Jack balks at the dangerous plan and suddenly tries to confront Parry with the reality of his identity. Parry is quickly overwhelmed and has a screaming fit, running away to a nearby park where he snaps out of it to come to the aid of an injured and incoherent gay man. Jack and Parry take “Venice” to a crowded, dirty public hospital for medical attention, and Jack’s introduction to the disparities in health care between the rich and the poor.

Jack’s education continues with a trip to Grand Central, where he strikes up a conversation with a disabled veteran begging for spare change. Someone tosses a coin on the floor where the wheelchair-using man can’t reach to pick it up.

“He didn’t even look at you.”
“Well, he’s paying so he don’t have to look.”
“Say, guy goes to work every day eight hours a day, seven days a week. He starts questioning the very fabric of his existence. Then one day about quitting time the boss calls him into the office and says, “Hey Bob, why don’t you come on in here and kiss my ass for me, will you?”
“Well,” he says, “hell with it. I don’t care what happens. I just want to see the expression on his face as I jam this pair of scissors into his arm.”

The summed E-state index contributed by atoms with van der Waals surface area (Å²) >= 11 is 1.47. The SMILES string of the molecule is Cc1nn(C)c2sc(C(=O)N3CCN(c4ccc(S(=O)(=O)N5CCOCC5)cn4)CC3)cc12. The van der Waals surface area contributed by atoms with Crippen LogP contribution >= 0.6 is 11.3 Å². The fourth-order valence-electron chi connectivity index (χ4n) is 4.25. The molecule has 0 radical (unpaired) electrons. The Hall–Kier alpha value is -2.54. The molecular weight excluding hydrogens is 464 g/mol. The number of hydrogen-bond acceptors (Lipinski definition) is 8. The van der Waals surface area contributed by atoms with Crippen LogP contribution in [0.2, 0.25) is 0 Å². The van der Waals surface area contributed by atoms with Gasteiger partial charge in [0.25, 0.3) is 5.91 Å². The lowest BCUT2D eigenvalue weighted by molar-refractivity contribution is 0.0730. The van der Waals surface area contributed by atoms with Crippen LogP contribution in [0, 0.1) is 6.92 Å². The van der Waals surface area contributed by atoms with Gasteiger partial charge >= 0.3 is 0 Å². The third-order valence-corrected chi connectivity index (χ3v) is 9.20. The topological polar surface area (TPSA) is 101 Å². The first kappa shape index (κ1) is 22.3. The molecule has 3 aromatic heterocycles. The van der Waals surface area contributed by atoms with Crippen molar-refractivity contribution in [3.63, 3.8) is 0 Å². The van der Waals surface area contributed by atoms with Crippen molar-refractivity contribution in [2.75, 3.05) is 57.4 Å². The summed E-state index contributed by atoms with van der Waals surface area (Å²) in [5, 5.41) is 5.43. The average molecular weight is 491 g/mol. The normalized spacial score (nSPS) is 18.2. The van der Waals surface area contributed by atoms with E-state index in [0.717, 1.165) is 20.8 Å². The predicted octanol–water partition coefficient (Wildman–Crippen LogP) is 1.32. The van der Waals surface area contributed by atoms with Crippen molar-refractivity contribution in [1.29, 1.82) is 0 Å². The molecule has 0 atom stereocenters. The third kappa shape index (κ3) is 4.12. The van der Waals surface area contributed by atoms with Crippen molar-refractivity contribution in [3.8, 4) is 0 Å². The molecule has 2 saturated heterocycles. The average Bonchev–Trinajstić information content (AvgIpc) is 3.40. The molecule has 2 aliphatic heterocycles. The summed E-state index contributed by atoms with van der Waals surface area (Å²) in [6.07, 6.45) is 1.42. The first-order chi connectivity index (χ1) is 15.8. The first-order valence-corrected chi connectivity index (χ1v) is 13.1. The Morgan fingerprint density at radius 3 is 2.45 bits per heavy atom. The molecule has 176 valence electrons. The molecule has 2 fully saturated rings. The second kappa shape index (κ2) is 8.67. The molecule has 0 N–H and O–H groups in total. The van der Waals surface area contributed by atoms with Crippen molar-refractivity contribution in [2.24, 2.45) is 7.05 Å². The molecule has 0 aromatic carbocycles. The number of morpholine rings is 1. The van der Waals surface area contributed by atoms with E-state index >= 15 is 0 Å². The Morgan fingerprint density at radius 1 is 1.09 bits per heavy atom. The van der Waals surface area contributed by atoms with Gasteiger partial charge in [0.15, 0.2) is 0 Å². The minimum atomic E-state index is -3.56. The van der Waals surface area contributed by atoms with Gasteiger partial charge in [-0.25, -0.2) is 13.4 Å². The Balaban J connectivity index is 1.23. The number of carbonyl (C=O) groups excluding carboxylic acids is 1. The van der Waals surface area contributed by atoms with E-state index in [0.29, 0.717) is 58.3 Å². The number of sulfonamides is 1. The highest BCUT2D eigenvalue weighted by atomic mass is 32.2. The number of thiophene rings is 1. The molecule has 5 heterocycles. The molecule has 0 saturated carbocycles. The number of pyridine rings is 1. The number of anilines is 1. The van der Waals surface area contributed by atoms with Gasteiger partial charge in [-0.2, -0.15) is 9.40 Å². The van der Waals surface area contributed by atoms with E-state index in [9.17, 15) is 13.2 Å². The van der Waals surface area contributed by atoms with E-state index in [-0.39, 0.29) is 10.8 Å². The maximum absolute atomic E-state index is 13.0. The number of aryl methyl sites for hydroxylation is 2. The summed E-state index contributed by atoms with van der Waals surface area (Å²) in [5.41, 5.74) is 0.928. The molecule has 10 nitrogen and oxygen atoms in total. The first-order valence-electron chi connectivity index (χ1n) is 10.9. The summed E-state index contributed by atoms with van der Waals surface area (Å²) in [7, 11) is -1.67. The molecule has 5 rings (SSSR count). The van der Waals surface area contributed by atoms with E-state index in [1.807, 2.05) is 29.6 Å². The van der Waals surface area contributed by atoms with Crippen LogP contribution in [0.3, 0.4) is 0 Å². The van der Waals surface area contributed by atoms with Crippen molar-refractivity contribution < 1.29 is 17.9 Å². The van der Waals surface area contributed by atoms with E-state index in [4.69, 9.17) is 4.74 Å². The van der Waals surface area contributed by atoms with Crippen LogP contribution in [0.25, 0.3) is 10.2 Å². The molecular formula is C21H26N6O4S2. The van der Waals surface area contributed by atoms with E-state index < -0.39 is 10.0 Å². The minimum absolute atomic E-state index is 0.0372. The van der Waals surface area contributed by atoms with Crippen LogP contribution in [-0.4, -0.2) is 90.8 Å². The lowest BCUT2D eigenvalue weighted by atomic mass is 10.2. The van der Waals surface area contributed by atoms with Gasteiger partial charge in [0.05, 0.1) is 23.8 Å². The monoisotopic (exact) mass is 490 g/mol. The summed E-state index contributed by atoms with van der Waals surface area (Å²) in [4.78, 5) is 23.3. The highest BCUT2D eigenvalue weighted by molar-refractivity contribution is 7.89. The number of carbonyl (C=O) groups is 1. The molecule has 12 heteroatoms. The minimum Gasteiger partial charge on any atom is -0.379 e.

Then he thinks of me. He says “Wait a minute. I got both my arms, I got both my legs. At least I’m not begging for a living.” Sure enough, Bob’s going to put those scissors down and pucker right up. See, I’m what you call a moral traffic light, really. I’m, like, saying “Red. Go no further. Boop… boop…”

A successful first date with Lydia sets up an internal conflict for Parry, and he has a showdown with The Red Knight, the symbol of his trauma. He becomes stupefied with fear, and is taken back to a mental hospital. Lydia oversees his care, providing cutesy sheets and demanding he be clad in pajamas instead of a hospital gown, but this isn’t enough to wake the prince. Jack presents the Grail and Parry magically wakes up, restored to sanity (and with no side effects from the psychoactive drugs he was probably pumped full of) and ready to lead a chorus of “the bungled and the botched” in song.


Despite blindness, multiple sclerosis, and lung cancer, photographer Flo Fox continues to shoot the streets of New York City. No longer able to hold a camera, she instructs her aides to take photos for her. Be sure to visit her website at

Ninja Turtles Casts Seinfeld Alum Danny Woodburn as Splinter

from Spin-OffOnline: Ninja Turtles Casts Seinfeld Alum Danny Woodburn as Splinter
The Teenage Mutant Ninja Turtles now have their leader!

After casting Alan Ritchson as Raphael, Noel Fisher as Michelangelo, Jeremy Howard as Donatello, Pete Ploszek as Leonardo and Megan Fox as April O’Neal, director Jonathan Liebesman and producer Michael Bay have found Splinter. According to Deadline, Danny Woodburn will play the role of the mutated-rat sensei in Paramount Pictures’ Ninja Turtles.